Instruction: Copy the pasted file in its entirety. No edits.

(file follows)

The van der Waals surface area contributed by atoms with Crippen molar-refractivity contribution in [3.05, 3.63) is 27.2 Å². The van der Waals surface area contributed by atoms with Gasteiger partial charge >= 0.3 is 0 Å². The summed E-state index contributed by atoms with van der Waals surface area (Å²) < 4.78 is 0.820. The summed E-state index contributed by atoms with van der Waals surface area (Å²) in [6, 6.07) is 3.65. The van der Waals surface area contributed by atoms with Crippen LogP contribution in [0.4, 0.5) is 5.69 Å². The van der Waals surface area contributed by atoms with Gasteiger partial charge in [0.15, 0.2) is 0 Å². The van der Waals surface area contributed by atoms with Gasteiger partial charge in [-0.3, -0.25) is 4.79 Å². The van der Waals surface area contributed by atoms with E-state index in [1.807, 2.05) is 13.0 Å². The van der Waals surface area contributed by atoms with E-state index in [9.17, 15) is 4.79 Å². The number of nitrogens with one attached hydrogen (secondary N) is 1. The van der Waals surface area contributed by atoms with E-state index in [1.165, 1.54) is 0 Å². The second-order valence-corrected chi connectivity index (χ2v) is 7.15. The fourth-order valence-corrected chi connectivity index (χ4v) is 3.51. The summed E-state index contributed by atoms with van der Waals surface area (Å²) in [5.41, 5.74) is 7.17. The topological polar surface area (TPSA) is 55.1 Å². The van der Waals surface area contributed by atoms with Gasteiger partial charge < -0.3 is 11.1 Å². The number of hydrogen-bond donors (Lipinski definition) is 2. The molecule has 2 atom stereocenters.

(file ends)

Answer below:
The van der Waals surface area contributed by atoms with Crippen molar-refractivity contribution in [3.05, 3.63) is 27.2 Å². The van der Waals surface area contributed by atoms with Gasteiger partial charge >= 0.3 is 0 Å². The summed E-state index contributed by atoms with van der Waals surface area (Å²) < 4.78 is 0.820. The summed E-state index contributed by atoms with van der Waals surface area (Å²) in [6, 6.07) is 3.65. The van der Waals surface area contributed by atoms with Crippen LogP contribution in [0.4, 0.5) is 5.69 Å². The van der Waals surface area contributed by atoms with Gasteiger partial charge in [0.15, 0.2) is 0 Å². The van der Waals surface area contributed by atoms with Gasteiger partial charge in [-0.3, -0.25) is 4.79 Å². The van der Waals surface area contributed by atoms with E-state index in [1.807, 2.05) is 13.0 Å². The van der Waals surface area contributed by atoms with E-state index in [9.17, 15) is 4.79 Å². The number of nitrogens with one attached hydrogen (secondary N) is 1. The van der Waals surface area contributed by atoms with E-state index in [1.165, 1.54) is 0 Å². The second-order valence-corrected chi connectivity index (χ2v) is 7.15. The fourth-order valence-corrected chi connectivity index (χ4v) is 3.51. The summed E-state index contributed by atoms with van der Waals surface area (Å²) in [5.41, 5.74) is 7.17. The topological polar surface area (TPSA) is 55.1 Å². The van der Waals surface area contributed by atoms with Gasteiger partial charge < -0.3 is 11.1 Å². The number of hydrogen-bond donors (Lipinski definition) is 2. The molecule has 2 atom stereocenters.